Many factors are thought to contribute to the initial onset of haemorrhoids, the most common being pregnancy, being overweight, and diarrhoea. Other potential cause can be a lack of fire in your diet, straining when trying to pass a bowel movement, constipation, sitting down for a prolonged amount of time (typically on the toilet), your age, and specific medical conditions.


On average, how long do haemorrhoids last?

Typically, a person suffering from this condition can expect to be affected for a minimum of 2 weeks. This depends entirely on the severity of your condition and also the type of haemorrhoid it is that you have. The speed in which the condition heals also depends on the type you have; both internal and external haemorrhoid take approximately 7 days to heal. If you have thrombosed or prolapsed haemorrhoids, you could find yourself waiting for around 2-3 months before the condition passes.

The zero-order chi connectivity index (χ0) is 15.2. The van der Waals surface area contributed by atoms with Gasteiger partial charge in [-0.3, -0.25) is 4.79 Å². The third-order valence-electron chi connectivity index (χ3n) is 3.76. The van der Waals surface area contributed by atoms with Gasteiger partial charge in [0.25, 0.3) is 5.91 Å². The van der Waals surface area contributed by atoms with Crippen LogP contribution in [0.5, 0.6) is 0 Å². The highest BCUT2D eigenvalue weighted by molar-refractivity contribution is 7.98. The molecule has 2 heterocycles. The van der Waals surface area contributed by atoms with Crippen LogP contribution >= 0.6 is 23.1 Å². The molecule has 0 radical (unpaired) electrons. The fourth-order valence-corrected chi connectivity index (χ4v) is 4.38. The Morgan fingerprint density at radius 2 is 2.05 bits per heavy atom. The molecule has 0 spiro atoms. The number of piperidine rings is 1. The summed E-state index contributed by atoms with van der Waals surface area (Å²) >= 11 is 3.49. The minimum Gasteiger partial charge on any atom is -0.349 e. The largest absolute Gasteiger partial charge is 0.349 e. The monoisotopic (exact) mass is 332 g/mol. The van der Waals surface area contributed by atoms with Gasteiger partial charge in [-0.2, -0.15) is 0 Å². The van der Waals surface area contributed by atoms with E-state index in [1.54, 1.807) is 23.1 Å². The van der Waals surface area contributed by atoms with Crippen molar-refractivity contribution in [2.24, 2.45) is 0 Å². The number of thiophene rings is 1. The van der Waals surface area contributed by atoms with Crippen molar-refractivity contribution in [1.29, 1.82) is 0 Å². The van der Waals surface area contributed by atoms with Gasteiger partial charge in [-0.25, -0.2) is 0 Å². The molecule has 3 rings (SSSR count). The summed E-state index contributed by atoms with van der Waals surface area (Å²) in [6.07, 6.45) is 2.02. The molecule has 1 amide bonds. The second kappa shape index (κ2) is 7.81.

What is thrombosis?

Put simply, thrombosis is the medical term used to describe a blood clot. When a blood clot forms in a haemorrhoid, a blue/purple lump can appear which will be prone to bleeding and causing irritation. The clot will eventually dissolve and heal up but may leave behind tissue that can cause further complications (though typically very minimal if so).


Do men and women suffer from haemorrhoids at equal rates?

Yes. Haemorrhoids can occur in both men and women and do so at the same rate. Between the ages of 45-65 is when a person will be most susceptible to developing this condition. Although haemorrhoids are rather common, it’s predicted that only 4% of those affected will have significant problems due to their haemorrhoids.



If you are looking for some expert help, book an ONLINE consultation with our GMC Registered Clinicians at alldayDr.com.


Patient discretion and confidentiality top the priority list at alldayDr.com!